Global estimates reflect that there are approximately 24.9 million trafficking victims, the Ambassador said. This year’s TIP Report focuses on activities to combat trafficking within countries, as opposed to transnationally, because an estimated 77 percent of traffickers are exploited within their own country, he noted.

The TIP report features four tiers:  1, which includes countries fully complying with TVPA’s minimum standards; 2, nations that don’t fully comply with TVPA’s minimum standards but are making significant efforts to do so; a Tier 2 Watch List; and Tier 3, which includes countries not meeting minimum standards and not making efforts significant to achieve them.  The Ambassador noted that being placed in the top tier does not mean a country has no human trafficking issues or that it has done a sufficient amount to combat trafficking.  Countries must show appreciable progress in addressing trafficking each year to stay at that level.   Those falling into Tier 3 could be subject to restrictions on non-humanitarian, non-trade related US foreign assistance.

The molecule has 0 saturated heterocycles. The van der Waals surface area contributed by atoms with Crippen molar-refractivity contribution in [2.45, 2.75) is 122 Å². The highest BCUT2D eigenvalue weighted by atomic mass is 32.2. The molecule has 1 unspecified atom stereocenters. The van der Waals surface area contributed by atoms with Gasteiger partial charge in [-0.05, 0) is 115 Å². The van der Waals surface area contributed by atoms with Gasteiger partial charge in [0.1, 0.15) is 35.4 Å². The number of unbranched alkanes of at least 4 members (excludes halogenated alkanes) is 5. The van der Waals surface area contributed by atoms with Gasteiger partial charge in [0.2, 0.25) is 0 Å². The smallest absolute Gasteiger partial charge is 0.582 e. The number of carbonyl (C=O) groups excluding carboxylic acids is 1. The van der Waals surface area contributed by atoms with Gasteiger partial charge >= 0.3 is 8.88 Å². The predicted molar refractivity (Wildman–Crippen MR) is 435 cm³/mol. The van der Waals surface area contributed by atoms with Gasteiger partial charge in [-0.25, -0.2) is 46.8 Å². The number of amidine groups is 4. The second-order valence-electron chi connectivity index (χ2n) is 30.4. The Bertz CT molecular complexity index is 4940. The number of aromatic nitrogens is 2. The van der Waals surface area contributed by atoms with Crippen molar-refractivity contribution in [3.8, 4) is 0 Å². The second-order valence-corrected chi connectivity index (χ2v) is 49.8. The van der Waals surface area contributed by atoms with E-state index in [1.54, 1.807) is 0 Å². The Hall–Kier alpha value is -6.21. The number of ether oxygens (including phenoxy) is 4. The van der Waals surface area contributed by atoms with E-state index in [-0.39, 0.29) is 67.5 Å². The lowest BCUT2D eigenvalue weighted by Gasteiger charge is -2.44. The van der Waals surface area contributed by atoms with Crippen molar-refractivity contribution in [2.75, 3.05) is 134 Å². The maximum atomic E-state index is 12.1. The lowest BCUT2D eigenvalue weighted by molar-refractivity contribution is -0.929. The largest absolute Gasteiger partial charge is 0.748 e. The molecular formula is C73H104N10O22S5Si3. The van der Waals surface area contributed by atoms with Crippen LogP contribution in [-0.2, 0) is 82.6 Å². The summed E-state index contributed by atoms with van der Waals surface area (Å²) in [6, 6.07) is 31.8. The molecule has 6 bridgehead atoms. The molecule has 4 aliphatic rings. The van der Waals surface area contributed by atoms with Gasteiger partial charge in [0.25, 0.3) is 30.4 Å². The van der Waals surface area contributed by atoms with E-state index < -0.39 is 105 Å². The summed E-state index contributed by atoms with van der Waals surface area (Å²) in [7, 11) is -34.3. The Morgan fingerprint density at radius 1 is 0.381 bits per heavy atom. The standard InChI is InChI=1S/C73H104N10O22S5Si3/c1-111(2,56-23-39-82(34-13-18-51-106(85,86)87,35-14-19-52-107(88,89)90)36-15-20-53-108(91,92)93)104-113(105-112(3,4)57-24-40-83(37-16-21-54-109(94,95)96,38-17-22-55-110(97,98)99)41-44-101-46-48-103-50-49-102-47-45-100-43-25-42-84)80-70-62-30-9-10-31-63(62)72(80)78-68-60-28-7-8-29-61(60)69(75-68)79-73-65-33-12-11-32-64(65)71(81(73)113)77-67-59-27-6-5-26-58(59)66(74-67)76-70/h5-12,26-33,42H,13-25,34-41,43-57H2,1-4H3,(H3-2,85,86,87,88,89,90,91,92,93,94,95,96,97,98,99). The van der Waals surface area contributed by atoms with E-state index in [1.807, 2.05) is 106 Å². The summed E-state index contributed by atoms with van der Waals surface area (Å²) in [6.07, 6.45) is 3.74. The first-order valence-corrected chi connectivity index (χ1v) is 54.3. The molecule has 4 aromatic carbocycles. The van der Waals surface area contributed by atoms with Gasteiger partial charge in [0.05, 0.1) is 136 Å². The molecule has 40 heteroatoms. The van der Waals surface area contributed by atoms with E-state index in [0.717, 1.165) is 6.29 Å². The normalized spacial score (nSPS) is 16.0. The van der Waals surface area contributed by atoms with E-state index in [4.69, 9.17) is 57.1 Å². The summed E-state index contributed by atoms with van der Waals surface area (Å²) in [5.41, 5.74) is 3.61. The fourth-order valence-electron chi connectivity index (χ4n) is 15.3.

The 2019 TIP Report shows that there are about 33 countries at the Tier 1 level. Almost 100 were ranked in Tier 2.  Thirty-eight countries are on the Tier 2 Watch List.  And 21 countries fall at the Tier 3 level. Bhutan, The Gambia, Cuba, and Saudi Arabia slipped to Tier 3 this year.   Seven countries are in danger of doing so next year. Six countries moved from Tier 1 to Tier 2.  On the other hand, Belize, Bolivia, Gabon, and Laos were upgraded to the Tier 2 Watch List from Tier 3.

The TIP Report can be accessed by clicking the picture below.


A disturbing trend which can affect human trafficking is the discussion or movement to decriminalize “sex work” in some US states.  If approved, these proposals could lead to more exploitation and human trafficking.  Proponents would do well to check out Germany and Netherlands, where, after decriminalization, there has been an increase in undocumented immigrants in prostitution. One has to wonder how many of them have been trafficked.